Pop music buzzes over the radio, but it is muffled by the stacks,cabinets, and shelves of beady little eyes looking at you from every corner. It is actually about 33,000 pairs of eyes, and they all belong to bunnies. The only place this could be normal is none other than The Bunny Museum.

When you first walk in, it is a bit overwhelming. A staircase towers over you with stuffed and giant figurine bunnies hanging on the railing or sitting on the steps. Even the locker key for my stuff is shaped like an egg, and upon opening it, is a tiny domed Easter scene.

Needless to say, floppy eared friends are certainly not in short supply here. I bypass the room on the right and go straight to what I assume is the main room. There are bunnies on top of bunnies, made of practically every materia. There is a bunny rocking chair that sits in a streak of sunlight, while more are enclosed behind glass cases, as if they may hop out at any moment.

Though at the time there were no live bunnies inside the museum, the multitudes of bunny oriented knick knacks are enough to make it feel lively, even if they were just made of wood or ceramics. One may feel emotions never brought out when gazing upon the bunny nativity scene, as they look peaceful in their farm stable and manger.

Turning the corner, a side room houses a holiday spirit of many kinds. Here is the room where plush bunnies are suited up for Christmas, Valentine’s Day, Halloween (skeleton bunnies, anyone?), Fourth of July and of course, Easter. They sit upright or lay down on their designated shelves as they celebrate their furry festivities.

In all the glass cabinets, with all the figurines and statues and ornamental home goods, it is safe to say even Dr. Seuss himself could not think up a rhyme book clever enough to describe the bunnies at hand. Some are situated in little villages, a couple crouch “mid air” on their tiny skis and a few are caught in time as they go around on a little standstill carousel.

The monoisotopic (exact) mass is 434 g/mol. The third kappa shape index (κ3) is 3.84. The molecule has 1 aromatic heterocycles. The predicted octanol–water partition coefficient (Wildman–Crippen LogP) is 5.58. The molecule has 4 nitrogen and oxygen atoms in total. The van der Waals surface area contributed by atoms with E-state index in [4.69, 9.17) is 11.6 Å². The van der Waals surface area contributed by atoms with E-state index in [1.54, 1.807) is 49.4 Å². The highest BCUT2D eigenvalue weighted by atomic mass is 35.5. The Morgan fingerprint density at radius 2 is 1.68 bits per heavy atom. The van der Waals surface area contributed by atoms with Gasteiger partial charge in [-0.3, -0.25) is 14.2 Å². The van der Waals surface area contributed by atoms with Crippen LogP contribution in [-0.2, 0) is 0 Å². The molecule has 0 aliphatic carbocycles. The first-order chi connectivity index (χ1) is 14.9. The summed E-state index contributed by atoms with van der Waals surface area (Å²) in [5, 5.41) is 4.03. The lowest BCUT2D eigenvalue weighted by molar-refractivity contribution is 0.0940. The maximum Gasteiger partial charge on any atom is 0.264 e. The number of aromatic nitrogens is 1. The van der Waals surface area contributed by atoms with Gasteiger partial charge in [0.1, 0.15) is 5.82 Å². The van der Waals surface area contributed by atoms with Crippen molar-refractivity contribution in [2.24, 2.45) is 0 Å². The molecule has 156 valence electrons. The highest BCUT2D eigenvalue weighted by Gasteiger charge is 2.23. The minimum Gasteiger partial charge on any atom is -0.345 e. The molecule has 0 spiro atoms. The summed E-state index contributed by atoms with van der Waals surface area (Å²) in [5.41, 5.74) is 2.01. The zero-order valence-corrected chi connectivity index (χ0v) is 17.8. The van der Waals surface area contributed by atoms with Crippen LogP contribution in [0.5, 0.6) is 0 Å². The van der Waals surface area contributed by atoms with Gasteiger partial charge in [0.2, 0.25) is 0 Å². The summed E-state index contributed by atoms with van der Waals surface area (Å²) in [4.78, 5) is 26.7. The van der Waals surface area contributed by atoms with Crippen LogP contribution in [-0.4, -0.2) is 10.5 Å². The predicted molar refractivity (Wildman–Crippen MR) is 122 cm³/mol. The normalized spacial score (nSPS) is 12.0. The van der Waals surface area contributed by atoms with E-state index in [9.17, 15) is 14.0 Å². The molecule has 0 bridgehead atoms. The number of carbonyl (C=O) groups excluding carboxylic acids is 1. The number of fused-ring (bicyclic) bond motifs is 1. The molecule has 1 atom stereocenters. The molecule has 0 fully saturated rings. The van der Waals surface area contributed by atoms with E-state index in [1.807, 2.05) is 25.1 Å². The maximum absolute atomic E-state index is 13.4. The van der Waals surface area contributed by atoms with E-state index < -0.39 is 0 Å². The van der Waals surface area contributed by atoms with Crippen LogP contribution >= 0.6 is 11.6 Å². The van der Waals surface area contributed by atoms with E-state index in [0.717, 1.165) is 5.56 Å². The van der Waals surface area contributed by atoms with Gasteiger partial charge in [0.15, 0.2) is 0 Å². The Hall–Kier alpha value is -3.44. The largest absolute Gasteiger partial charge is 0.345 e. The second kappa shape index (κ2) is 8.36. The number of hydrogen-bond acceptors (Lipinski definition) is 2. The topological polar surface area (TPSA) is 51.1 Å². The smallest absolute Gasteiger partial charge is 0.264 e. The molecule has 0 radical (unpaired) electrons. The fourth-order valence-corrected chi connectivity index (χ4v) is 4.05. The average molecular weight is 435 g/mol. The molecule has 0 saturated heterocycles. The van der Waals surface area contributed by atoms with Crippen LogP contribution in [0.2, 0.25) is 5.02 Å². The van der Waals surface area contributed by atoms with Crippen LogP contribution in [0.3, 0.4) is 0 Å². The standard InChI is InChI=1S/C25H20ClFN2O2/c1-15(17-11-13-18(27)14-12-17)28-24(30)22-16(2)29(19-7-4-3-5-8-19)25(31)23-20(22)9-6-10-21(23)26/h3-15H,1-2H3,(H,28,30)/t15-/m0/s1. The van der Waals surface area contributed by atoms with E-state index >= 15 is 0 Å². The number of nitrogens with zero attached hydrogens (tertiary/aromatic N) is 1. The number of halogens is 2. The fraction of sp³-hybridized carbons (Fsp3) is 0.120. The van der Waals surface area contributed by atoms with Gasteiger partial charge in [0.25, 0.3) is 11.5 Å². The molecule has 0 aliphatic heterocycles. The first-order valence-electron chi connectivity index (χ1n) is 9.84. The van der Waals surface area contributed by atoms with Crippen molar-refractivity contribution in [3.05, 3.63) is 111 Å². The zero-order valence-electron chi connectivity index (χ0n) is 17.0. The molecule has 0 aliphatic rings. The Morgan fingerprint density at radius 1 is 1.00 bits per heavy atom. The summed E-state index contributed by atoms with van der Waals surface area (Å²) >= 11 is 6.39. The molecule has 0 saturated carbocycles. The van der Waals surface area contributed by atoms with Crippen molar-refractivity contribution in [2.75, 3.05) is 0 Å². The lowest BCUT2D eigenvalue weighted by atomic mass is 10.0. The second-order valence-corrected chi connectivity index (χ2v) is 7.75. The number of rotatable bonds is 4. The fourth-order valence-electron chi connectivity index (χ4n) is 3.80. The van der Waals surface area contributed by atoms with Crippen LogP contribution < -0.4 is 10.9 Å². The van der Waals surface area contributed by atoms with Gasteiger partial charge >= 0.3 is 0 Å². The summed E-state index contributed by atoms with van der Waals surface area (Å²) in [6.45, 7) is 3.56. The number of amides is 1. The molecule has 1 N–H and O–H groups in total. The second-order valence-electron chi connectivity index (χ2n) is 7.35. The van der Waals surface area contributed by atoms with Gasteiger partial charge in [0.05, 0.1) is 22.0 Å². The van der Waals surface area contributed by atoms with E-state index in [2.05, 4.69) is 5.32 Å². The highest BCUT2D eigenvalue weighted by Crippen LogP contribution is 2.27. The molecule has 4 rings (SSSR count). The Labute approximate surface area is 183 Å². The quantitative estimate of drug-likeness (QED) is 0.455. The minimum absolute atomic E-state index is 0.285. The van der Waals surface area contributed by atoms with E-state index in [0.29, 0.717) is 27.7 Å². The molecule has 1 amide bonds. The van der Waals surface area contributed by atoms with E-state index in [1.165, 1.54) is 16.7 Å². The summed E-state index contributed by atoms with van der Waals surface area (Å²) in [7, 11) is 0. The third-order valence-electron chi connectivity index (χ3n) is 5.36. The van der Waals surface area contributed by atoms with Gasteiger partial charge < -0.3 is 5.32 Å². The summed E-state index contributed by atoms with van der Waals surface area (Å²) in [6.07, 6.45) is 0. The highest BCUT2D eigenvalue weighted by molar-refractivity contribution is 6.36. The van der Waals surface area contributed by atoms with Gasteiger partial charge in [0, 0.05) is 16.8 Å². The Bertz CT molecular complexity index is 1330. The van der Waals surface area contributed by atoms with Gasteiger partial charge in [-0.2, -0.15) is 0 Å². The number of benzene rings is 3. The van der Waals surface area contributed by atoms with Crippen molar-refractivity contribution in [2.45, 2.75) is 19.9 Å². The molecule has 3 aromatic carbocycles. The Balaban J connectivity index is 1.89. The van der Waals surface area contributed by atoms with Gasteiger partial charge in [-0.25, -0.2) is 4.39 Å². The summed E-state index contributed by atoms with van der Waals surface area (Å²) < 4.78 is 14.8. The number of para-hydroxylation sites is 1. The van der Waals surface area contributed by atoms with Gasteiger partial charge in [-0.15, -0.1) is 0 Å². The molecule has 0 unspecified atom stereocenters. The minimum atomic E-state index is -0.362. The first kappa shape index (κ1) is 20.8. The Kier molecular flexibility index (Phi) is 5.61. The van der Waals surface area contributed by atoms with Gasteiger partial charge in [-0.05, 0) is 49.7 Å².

Though the main room and partial hallway that hosts a cabinet for the Nesquick bunny are enticing, it is the back room that catches my attention. Closing the door behind me, as to the orders of the owner, the music from the radio is gone, and I’m left with silence and hundreds more bunnies slouched on metal stands.

It is here that the sorting is creatively keen. The back wall is sorted by color, with groups of bunnies that are green, blue, pink and white. A section on the side is specifically for bunny slippers, and across, a shelf for bunny themed pillows in nature scenes. And of course, in the back, is a shrine of sorts to the most famous of all, Bugs Bunny.

I almost leave, looking at the other mounds of plush characters donning bunny suits and ears, before I turn around and am met with the most realistic critters of the day. It was the taxidermied bunnies, the little ones of the owner who had passed on. They look off in the distance, and their fur seems full of breath. I look away, for that is not an area many can handle.

Before leaving this interesting back room, I spy another little hallway with a door on the right. The door has glass and looking through it, is a quaint bedroom with bunny toys strewn on the floor and a day-bed that is like something out of a dollhouse, as is the entirety of the adorable room.

The wall in the hallway has extra surprises for those who see it. Among them is a couple of posters that stand out. One is a collage of various bunnies and their breed, and the other, as said by the owner Candace Frazee, is a vintage 1960’s diagram of bunny parts, reading in French. Plastered next to these are loving photos of Frazee and her husband, cuddling their very own bunnies.

A taxidermized bunny placed in a display case in one of the rooms in the museum on Friday, March 24, 2017 in Altadena, CA.

Back towards the entrance where the radio is blasting, and I’ve reached the bunny kitchen. The works including: a fridge, a stove and oven and a counter covered with bunny themed treats and snacks.

I give the owner back the key and chit chat with her for a few minutes, where I learn that this all started because her and her husband called each other “honey bunny.” I leave with a smile.

The Bunny Museum, though not for those who like to stick to the average and “normal,” is somewhere that challenges what you thought you knew about museums and your love for bunnies in general. You may even find yourself stumbling upon a bunny item at a store and think, “that would look great at the Bunny Museum.” With it’s new, larger location and grand re-opening in Altadena, the museum greets spring with more than enough to offer guests, and an experience described as the “hoppiest place on Earth.”

Leave a Reply

This site uses Akismet to reduce spam. Learn how your comment data is processed.